The true recipients of the LeJIT award therefore are you, the students who enthusiastically solicit and implement daily suggestions for growth.Randy Laine, MD
“The LeJIT teaching award highlights the value of providing feedback (presently, through JITs, aka “Just In Time” assessments) to our students immediately after they have had the chance to practice one of the core skills required of physicians (for example, taking a medical history from a patient). We can do that by pointing out often to our trainees what was done well and offer one or two small suggestions to spur lightning speed growth.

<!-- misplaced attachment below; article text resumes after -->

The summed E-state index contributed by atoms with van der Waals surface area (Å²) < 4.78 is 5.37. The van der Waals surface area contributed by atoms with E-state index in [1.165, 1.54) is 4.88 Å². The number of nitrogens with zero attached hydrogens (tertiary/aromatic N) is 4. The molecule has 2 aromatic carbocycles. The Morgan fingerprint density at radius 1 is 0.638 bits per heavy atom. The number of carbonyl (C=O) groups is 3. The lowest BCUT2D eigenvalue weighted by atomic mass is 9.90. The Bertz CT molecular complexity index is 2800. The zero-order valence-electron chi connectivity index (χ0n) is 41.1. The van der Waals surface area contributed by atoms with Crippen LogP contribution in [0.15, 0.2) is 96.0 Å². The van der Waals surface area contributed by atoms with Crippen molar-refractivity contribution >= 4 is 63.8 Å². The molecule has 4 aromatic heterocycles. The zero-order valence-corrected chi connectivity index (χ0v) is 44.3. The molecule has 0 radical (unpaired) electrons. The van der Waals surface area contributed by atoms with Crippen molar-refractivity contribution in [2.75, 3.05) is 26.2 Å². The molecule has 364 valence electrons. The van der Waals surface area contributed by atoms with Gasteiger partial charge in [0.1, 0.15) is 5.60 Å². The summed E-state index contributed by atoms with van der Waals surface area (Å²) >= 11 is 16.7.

If you happen to read this while on a clinical or immersion rotation, here is an important point: there is sometimes a looming pressure of feeling under constant evaluation. Know that all we wish is to help you reach the next level as fast as possible, then the next, and then the next, and inspire you to be the best physicians you can be. If JITs help with that, then JITs it is! The true recipients of the LeJIT award therefore are you, the students who enthusiastically solicit and implement daily suggestions for growth. In that vein, as I am given the opportunity of writing this brief note, I would like to express my gratitude to my teachers at Washu (for example, just to name a few amongst many who excelled at JITs before it had a name, Brendan O’ Connor, Matthew Brinkmeier, Nathan Martin, Melvin Blanchard, Vladimir Despotovic) and recognize all my colleagues in the DHM alongside whom it is a pleasure to practice and teach medicine.”